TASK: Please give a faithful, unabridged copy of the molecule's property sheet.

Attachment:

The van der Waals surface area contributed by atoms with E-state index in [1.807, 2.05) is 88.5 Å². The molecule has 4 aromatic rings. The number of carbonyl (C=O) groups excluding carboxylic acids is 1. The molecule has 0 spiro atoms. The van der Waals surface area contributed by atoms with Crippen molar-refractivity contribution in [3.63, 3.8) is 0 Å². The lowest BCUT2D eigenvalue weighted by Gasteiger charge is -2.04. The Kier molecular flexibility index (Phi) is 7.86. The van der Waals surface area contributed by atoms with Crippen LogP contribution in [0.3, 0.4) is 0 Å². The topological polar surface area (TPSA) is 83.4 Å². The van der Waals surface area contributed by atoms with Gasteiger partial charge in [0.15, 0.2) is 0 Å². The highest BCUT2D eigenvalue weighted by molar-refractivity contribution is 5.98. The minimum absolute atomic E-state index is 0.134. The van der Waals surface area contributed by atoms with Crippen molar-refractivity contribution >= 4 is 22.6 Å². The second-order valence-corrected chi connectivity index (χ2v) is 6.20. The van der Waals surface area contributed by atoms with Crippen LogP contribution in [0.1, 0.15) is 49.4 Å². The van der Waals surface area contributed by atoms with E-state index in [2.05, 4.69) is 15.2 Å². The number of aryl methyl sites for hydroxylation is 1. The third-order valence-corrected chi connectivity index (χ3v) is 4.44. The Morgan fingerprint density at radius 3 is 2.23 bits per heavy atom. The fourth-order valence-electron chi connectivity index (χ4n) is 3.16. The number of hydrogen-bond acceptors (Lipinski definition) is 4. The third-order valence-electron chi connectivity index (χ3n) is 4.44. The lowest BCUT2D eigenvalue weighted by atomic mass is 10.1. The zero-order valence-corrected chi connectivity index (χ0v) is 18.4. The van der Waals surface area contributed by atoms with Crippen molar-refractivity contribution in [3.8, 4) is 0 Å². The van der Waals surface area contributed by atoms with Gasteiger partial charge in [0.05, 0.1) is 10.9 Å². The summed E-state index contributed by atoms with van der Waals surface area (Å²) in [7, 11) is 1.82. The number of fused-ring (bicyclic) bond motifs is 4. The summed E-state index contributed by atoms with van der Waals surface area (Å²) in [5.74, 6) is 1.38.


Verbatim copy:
The van der Waals surface area contributed by atoms with E-state index in [1.807, 2.05) is 88.5 Å². The molecule has 4 aromatic rings. The number of carbonyl (C=O) groups excluding carboxylic acids is 1. The molecule has 0 spiro atoms. The van der Waals surface area contributed by atoms with Crippen molar-refractivity contribution in [3.63, 3.8) is 0 Å². The lowest BCUT2D eigenvalue weighted by Gasteiger charge is -2.04. The Kier molecular flexibility index (Phi) is 7.86. The van der Waals surface area contributed by atoms with Crippen LogP contribution in [0.3, 0.4) is 0 Å². The topological polar surface area (TPSA) is 83.4 Å². The van der Waals surface area contributed by atoms with Gasteiger partial charge in [0.15, 0.2) is 0 Å². The highest BCUT2D eigenvalue weighted by molar-refractivity contribution is 5.98. The minimum absolute atomic E-state index is 0.134. The van der Waals surface area contributed by atoms with Crippen molar-refractivity contribution >= 4 is 22.6 Å². The second-order valence-corrected chi connectivity index (χ2v) is 6.20. The van der Waals surface area contributed by atoms with Crippen LogP contribution in [0.1, 0.15) is 49.4 Å². The van der Waals surface area contributed by atoms with E-state index in [2.05, 4.69) is 15.2 Å². The number of aryl methyl sites for hydroxylation is 1. The third-order valence-corrected chi connectivity index (χ3v) is 4.44. The Morgan fingerprint density at radius 3 is 2.23 bits per heavy atom. The fourth-order valence-electron chi connectivity index (χ4n) is 3.16. The number of hydrogen-bond acceptors (Lipinski definition) is 4. The third-order valence-electron chi connectivity index (χ3n) is 4.44. The lowest BCUT2D eigenvalue weighted by atomic mass is 10.1. The zero-order valence-corrected chi connectivity index (χ0v) is 18.4. The van der Waals surface area contributed by atoms with Crippen molar-refractivity contribution in [3.8, 4) is 0 Å². The van der Waals surface area contributed by atoms with Gasteiger partial charge in [0.05, 0.1) is 10.9 Å². The summed E-state index contributed by atoms with van der Waals surface area (Å²) in [7, 11) is 1.82. The number of fused-ring (bicyclic) bond motifs is 4. The summed E-state index contributed by atoms with van der Waals surface area (Å²) in [5.74, 6) is 1.38.